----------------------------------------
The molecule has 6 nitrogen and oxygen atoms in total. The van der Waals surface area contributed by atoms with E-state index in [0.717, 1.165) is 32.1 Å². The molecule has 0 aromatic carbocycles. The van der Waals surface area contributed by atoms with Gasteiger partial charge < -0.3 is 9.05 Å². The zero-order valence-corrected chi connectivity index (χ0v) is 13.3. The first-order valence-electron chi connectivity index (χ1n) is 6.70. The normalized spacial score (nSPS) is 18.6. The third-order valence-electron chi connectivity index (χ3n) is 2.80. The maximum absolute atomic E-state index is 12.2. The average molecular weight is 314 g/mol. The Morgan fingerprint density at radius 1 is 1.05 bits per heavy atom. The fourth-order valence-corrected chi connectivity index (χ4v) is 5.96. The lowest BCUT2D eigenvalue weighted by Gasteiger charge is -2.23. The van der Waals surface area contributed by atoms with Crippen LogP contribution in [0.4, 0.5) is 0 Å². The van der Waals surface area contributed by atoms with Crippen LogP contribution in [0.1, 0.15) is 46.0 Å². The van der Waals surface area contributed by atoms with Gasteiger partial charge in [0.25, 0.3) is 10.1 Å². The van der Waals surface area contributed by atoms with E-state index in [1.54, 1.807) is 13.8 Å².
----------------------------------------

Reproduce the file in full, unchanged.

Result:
The molecule has 6 nitrogen and oxygen atoms in total. The van der Waals surface area contributed by atoms with E-state index in [0.717, 1.165) is 32.1 Å². The molecule has 0 aromatic carbocycles. The van der Waals surface area contributed by atoms with Gasteiger partial charge < -0.3 is 9.05 Å². The zero-order valence-corrected chi connectivity index (χ0v) is 13.3. The first-order valence-electron chi connectivity index (χ1n) is 6.70. The normalized spacial score (nSPS) is 18.6. The third-order valence-electron chi connectivity index (χ3n) is 2.80. The maximum absolute atomic E-state index is 12.2. The average molecular weight is 314 g/mol. The Morgan fingerprint density at radius 1 is 1.05 bits per heavy atom. The fourth-order valence-corrected chi connectivity index (χ4v) is 5.96. The lowest BCUT2D eigenvalue weighted by Gasteiger charge is -2.23. The van der Waals surface area contributed by atoms with Crippen LogP contribution in [0.4, 0.5) is 0 Å². The van der Waals surface area contributed by atoms with Crippen LogP contribution in [0.1, 0.15) is 46.0 Å². The van der Waals surface area contributed by atoms with Gasteiger partial charge in [0.25, 0.3) is 10.1 Å². The van der Waals surface area contributed by atoms with E-state index in [1.54, 1.807) is 13.8 Å².